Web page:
Scaling to 5000 devices

Hi everyone

I’m looking at a project to monitor 5000 or more devices. I plan to use multiple pollers, a separate DB server, Redis, RRDcached etc. I’m not clear on two things.

Firstly, I have no idea how the hardware will perform with the workload so it’s difficult to define specs and numbers of pollers, though adding pollers over time should be no issue. Having searched, the closest I can find to recommendations are these:

https://www.reddit.com/r/LibreNMS/comments/5nz09f/librenms_specspoller_performance_for_larger/dcjnab5/

https://community.librenms.org/t/can-i-use-librenms-for-more-than-20-000-equipments-how-instances-work/18166

https://docs.librenms.org/Support/Example-Hardware-Setup/#requirements-for-distributed-polling

The Reddit comment written by @laf suggests the web UI, RRDcached and DB servers should be bare metal with 32 cores, 32 GB RAM. Is there any chance VMs would cut it for the web UI/RRDcached and DB servers with this number of devices? Since more pollers can always be added I guess it doesn’t matter if they’re VMs.

The other consideration is HA. Polling isn’t a problem but there are presumably 3 other roles to consider:

Web UI/API
RRDcached
DB

MariaDB/MySQL has its own master-master replication so we just need two or more DB hosts.

This says the web UI and RRDcached can only run on one host. Is it possible to have two web UIs running independently of each other without causing issues? Presumably you’d have to turn off a load of crons on one of them and enable them manually if the other host failed.

For RRDcached, @murrant suggests it’s possible to proxy to multiple RRDcached hosts using Nginx.

Alternatively I was thinking of an active/passive pair proxied by Ngnix with the RRDs sitting on some shared storage over NFS which is replicated to a backup host (e.g. using ZFS or similar). If the active RRDcached host fails, I fire up the passive one manually and everything carries on. If the RRD storage fails, we restore the latest snapshot to something capable and carry on, or use some kind of HA clustered storage.

Thoughts on specs and HA?

You might need to be a bit more specific about what your goals are with the HA component.

We run two seperate instances in two different locations and then use OpsGenie’s alert de-duplication to handle the duplicated alarms.

This means we can run updates/maintenance on an instance and the other instance is still operational.

We use k8s for all the pollers and UI nodes and then run bare metal for the SQL/rrdcached. The bare metal box has some crazy NVMe stripped array and memory cpu etc

The question of ‘how many pollers = how many devices’ is very difficult to calculate.

For us due to geographic dispersion some of our poller runtimes are fairly long for a single device as there is latency on every request/response etc, and some of our devices are very large devices (virtual chassis etc lots of ports/sub-interfaces), or large qtys of bgp peers etc.

Some of our devices are pretty simple but we have thousands of them.

We basically keep an eye on the amount of used poller seconds vs available poller seconds, and number of devices ‘unpolled’ for a poll run - and when this gets close to ‘full’ we add another pod into the k8s.

Each poller thread consumes one persistent connection to the redis server - so sizing redis connections and keeping an eye on them is a good idea. Similar but less with mysql.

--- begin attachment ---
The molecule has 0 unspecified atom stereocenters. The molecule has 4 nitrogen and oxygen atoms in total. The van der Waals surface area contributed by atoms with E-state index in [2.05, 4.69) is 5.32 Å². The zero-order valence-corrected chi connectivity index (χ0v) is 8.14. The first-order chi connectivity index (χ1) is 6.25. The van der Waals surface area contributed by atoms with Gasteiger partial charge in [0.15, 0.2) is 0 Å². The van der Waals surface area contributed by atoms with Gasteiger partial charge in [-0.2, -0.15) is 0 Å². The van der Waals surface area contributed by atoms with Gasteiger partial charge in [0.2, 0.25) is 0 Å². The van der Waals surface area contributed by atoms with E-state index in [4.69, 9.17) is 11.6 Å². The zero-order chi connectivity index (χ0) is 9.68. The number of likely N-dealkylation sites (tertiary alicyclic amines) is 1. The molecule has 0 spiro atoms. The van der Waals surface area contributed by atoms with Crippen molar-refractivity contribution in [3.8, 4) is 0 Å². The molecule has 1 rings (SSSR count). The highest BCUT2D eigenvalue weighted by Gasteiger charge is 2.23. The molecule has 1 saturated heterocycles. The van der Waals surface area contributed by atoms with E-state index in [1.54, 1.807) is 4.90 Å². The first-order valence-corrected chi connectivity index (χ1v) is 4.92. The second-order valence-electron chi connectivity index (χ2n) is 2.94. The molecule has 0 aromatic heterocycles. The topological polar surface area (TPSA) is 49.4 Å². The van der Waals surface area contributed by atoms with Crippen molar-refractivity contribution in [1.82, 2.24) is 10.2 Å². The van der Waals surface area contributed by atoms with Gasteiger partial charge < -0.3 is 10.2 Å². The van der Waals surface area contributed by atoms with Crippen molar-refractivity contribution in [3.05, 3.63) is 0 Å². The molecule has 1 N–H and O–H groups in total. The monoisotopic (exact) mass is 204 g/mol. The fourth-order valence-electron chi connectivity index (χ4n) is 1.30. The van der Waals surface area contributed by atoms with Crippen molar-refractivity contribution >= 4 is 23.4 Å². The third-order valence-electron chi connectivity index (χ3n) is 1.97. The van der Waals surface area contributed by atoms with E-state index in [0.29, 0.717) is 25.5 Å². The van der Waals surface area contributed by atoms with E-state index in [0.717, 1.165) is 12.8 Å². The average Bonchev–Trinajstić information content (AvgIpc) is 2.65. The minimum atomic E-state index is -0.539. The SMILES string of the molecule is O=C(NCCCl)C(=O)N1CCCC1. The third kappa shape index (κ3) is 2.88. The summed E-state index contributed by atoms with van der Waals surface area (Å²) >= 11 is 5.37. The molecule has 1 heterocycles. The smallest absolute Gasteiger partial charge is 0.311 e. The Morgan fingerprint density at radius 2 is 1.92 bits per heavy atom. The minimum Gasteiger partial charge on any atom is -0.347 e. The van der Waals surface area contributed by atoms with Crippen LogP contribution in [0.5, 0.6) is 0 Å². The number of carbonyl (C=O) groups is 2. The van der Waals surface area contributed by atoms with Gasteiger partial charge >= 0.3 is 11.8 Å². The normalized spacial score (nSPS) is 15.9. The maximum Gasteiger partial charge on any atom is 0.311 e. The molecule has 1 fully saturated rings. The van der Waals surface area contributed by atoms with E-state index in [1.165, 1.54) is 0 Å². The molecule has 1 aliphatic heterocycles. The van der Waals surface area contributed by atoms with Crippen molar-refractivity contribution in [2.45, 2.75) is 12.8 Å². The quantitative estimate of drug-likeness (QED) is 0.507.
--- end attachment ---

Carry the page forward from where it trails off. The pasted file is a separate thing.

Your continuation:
We run about 96 workers per poller (would not suggest this as a start point) and we have max redis about 12,0000 but using ~7-8k and mysql max connections 4k using about 2k

I could be wrong but I think there was more than a gig of persistent traffic to/from the db/redis/mysql host so a good network might be on the list of things to have.

Probably what I will end up doing is splitting it all up again so we have a couple of instances per continent (for the ‘HA’) and so we don’t have things like pollers pushing from one side of the world to the other and reducing blast radius on failure / link issues

We run a sidecar instance of telegraf on all the poller pods buffering back into a central influxdb host with a 7 day retention so ops teams can build pretty dashboards in grafana specific to their needs

In terms of pollers one of our instances has 15 in one zone, 22 in another, 12 in another and 5 in another - so 54 pollers … pods have 2g request, 3gb limit, 6 cpu allocation … telegraf 256mb limit, 64mb request buffer size 5000 etc…

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Just double checked – network traffic for us is about 150-200Mbps avg out on a bonded set of interfaces peaking 480Mbps at some stage … We run MariaDB, rrdCached, redis and influxdb on this host fwiw but typically only used by LibreNMS (a little bit of gNMI traffic)

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Thank you for taking the time to write this fantastically detailed reply and my apologies for taking a while to come back to you.

Regarding your UI nodes, do you have more than one per instance? I was trying to figure out how to separate up the UI from being the LibreNMS master node and RRD storage. I guess in your case, you have your RRDs on your bare metal, presumably shared over NFS or something and all your nodes write to its rrdcached. I guess I could put more than one UI node in a dedicated poller group which has no devices to poll.

All access to RRDdata is via rrdcached (from both pollers and ui nodes) so you don’t need NFS export or anything like that.

We run two nodes in a Deployment on kubernetes for the UI handling. They basically run ngnix and php-fpm and no polling processes so they don’t try to run any poller/discovery tasks etc.

The poller nodes just run librenms-service.py. The master node election stuff only includes nodes running librenms-service.py.

Thanks for taking the time to reply and again, my apologies for taking a while to come back.